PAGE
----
Friday, 1 February 2019

Book review

Happymon Jacob, Line on Fire: Ceasefire violations and India-Pakistan escalation dynamics, New Delhi: Oxford University Press, 2019.
Happymon Jacob, an associate professor at the Jawaharlal Nehru University, is no stranger to the strategic community. He acquired a higher profile over the past couple of years through his column on strategic affairs in The Hindu and anchoring an interview-based program with The Wire. In his writings, he has capitalized on his engagement over the past decade with the Track II processes between India and Pakistan, having participated in the Chaophraya and Ottawa dialogues. He heads the independent research initiative to monitor ceasefire violations, the Indo-Pak Conflict Monitor. For the lay reader, this background places Jacob as a useful source to turn to for understanding the current impasse in Indo-Pakistan relations in the term of the present government, best illustrated by the reactivation of the Line of Control (LC).

Over the book’s 400 pages, Jacob makes the case that the tension along the Line of Control has potential to spiral into conflict, one that can go nuclear. He contests the prevalent opinion that ceasefire violations (CFVs) – the localized exchanges of ordnance along the LC - are manageable and are perhaps a useful vent. He believes this complacency is unmindful of what he calls ‘autonomous military factor’ (AMF), tendencies towards escalation arising from the institutional life of the military and in military culture. He believes that the media-fanned nationalism in society may tie down the political decision maker’s hands in case CFVs are aggravated by egregious violence. Forced to the up the ante in response – in a variant of the surgical strikes – the two sides may be faced with prospects best described figuratively as an escalation ladder or a slippery slope.

Some three decades into the heightened face-off between the two sides, readers are familiar with what could occur should the precarious situation deteriorate. The escalated exchanges on the LC could trigger India’s Cold Start doctrine, its military’s intention to launch proactive offensives at the conventional level in case of subconventional provocation by Pakistan. A plausible and much discussed scenario has it that these offensives could in turn cross the proverbial trip wires, leading to Pakistani nuclear first use. What might follow is conjectural, but India promises ‘massive’ nuclear retaliation to nuclear strike on it or its troops anywhere. Such retaliation might wipe Pakistan off the map and in its aftermath reduce South Asia to an environmental wasteland.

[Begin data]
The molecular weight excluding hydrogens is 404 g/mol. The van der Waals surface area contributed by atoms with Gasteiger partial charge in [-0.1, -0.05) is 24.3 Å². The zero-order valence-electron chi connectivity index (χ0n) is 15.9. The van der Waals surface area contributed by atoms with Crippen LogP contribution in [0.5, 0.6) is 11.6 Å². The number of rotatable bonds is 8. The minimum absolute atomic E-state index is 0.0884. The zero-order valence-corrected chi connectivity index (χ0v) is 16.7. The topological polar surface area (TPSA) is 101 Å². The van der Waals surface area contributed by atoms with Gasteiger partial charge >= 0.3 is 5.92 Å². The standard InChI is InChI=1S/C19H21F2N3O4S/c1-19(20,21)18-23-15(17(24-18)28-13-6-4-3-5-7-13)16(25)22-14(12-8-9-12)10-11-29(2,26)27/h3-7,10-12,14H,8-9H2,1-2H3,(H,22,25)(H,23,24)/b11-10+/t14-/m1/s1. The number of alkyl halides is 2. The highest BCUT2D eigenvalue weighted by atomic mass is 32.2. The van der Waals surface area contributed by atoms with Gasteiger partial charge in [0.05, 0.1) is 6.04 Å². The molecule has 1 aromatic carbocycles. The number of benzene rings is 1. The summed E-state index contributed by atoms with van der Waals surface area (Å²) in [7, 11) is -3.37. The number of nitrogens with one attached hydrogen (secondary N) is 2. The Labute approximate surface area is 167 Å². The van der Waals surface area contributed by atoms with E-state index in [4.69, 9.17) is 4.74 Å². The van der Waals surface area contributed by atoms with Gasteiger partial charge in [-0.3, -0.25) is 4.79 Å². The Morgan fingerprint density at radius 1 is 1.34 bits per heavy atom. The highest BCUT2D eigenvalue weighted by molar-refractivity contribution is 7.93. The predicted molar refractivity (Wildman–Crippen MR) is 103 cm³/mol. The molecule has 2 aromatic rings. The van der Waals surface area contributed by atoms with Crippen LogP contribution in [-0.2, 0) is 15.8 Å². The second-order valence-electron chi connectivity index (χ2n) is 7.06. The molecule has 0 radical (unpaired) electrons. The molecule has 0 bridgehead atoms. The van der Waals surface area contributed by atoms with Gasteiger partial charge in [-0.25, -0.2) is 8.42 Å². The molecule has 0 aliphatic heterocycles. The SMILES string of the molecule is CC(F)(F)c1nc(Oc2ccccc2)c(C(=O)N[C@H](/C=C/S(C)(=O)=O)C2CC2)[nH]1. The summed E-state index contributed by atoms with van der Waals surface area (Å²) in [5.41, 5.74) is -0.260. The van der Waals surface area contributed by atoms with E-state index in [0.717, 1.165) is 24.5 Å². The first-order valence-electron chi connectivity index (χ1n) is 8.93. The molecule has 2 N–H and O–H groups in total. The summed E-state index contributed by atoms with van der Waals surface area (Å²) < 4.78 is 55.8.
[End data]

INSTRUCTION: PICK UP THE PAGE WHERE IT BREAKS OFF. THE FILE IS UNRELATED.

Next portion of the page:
It is important that this horrific image be conjured up here to show up the dangers from the unwillingness of both sides to wrap up their seventy year old problem and, at a minimum, implement the plethora of already agreed confidence building measures on the LC. For starters, Jacob’s recommendation is that the understanding on the ceasefire on the LC dating to November 2003 be reduced to a written document for mutual implementation in letter and spirit.

Jacob is particularly interesting in his revealing chapter on AMFs, aptly titled ‘Military gamesmanship and moral ascendancy’. While these are generally known within the army, his book serves the purpose of wider dissemination. He includes ‘fun and gamesmanship’, ‘emotional state’, ‘personality traits of commanders’ and ‘revenge firing and ‘honour killings’’ in AMFs, to name a few. Amongst other reasons, such ground level impetus results in decapitations etc. He records the baleful effect such occurrence has on public perceptions on the villainy of the other side and the disruption in efforts to mend fences. His expectation is that knowledge of the internal workings of the two militaries and the resulting dynamics on the LC can lead to mitigatory action on this key escalatory variable.